Where does nappy hair come from?
Although textured hair goes by many names, such as curly, kinky, or coily, nappy hair is specifically used when speaking about the hair of black people. The term has historically been a racist term.
The word nappy is evidenced since at least the 1880s, an adjective form of nap, a term for the raised fibers on a fabric. Nappy, then, may have originated in pejorative reference to the frizzy texture of cotton picked and prepared by slaves.
During the 20th century, many black Americans embraced African aesthetics, including the very natural hair many whites previously disparaged as nappy. By the 1990s, nappy hair was seeing increasing use in popular black media—and reclamation, especially by black women. Aliona L. Gibson published a memoir, Nappy: Growing Up Black and Female in America, in 1995, and Carolivia Herron published a children's book, Nappy Hair, in 1997.
Even as the natural hair movement was underway among black women in the 2000s, nappy hair still carried a powerful racist and misogynist force, especially in the mouth of non-black woman. In 2007, radio personality Don Imus caused outrage when he called the Rutgers University women's basketball team "nappy-headed hoes." His remarks led to the cancellation of his show.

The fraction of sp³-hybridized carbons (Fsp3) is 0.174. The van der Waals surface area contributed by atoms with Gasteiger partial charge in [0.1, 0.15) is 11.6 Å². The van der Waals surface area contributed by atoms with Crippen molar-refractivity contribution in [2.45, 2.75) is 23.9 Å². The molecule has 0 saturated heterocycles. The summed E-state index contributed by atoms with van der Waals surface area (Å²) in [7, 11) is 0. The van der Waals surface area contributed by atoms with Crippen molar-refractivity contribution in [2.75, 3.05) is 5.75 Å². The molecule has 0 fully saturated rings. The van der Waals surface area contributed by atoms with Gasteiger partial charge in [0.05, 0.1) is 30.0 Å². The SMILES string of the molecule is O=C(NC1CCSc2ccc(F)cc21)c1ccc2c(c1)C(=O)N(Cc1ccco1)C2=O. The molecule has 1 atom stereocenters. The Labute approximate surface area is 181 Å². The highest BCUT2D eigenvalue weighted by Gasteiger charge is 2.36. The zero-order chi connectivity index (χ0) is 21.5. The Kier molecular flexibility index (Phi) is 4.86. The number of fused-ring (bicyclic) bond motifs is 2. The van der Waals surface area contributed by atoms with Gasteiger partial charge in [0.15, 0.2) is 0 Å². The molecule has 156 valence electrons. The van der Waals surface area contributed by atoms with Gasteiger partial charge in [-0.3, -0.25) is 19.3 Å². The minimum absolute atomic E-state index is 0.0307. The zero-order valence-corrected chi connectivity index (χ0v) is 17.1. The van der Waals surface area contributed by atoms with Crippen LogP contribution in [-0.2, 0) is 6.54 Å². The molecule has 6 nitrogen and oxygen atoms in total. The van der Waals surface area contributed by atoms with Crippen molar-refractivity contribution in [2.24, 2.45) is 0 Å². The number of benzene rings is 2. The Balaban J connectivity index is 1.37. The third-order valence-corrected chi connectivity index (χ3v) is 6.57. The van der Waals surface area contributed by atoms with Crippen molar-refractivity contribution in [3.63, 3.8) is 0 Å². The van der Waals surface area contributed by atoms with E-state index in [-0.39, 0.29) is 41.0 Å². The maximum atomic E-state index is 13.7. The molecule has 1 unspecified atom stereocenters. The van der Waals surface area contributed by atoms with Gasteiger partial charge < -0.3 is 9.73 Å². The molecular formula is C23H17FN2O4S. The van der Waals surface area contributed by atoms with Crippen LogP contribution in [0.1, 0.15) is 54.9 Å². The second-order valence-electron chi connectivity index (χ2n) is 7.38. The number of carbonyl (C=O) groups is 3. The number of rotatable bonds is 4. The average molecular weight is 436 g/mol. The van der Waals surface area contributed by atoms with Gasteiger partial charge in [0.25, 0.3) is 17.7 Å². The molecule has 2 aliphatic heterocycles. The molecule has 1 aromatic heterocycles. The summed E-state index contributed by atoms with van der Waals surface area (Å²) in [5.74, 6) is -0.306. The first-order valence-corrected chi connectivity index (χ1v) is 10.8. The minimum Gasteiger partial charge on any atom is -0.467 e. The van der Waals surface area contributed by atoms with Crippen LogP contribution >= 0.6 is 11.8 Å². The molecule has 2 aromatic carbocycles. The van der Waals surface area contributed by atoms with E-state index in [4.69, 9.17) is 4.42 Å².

Despite such instances, black women continue to reclaim the word. Many natural hair blogs and YouTubers incorporate nappy in their social-media handles and otherwise use the word in a positive way for their own hair.
Who uses nappy hair?
In general, a white person characterizing the hair of a black person as nappy or nappy-haired is widely considered very offensive, if not racist. Some black communities may also find it inappropriate for black people to use the term.
Nappy-ass hair is an intensified colloquial form commonly heard or seen, and can be used both pejoratively and positively, depending on the speaker.
As noted, the term is mostly used of the hair of black women (and occasionally black men, often of beards), many of whom have increasingly worked to discharge its racist and misogynistic power through re-appropriation. Among such women, nappy hair may refer to knots and tangles naturally occurring in their hair type and is used especially for the often unruly hair of young children—a innocuous use that sometimes extends to non-black parents as well.
On social media, black women may even celebrate their hair with the phrase in a nod to the racism against natural black hair (e.g., I love this nappy hair of mine).
Occasionally, non-black people will innocently use nappy hair for their own hair, but be very mindful of the loaded history of the term, as some in the black community consider nappy like another N-word. Words like coily, kinky, curly, or natural are often preferred.
I'm sure moms are mad everywhere because nappy hair is trending now.
@mytrunkpopwilly, December, 2013
I love my nappy hair from the coconut oil to its luxurious spirals of beauty...
@kioragrady, March, 2018
Both Latin American and U.S. media markets mostly ignore darker Latinxs with nappy hair. Black Latinxs are rarely cast for Latinx roles, because the “stereotypical” Latinx is light, with smooth or wavy hair.
Juliana Pache, The Fader, September, 2017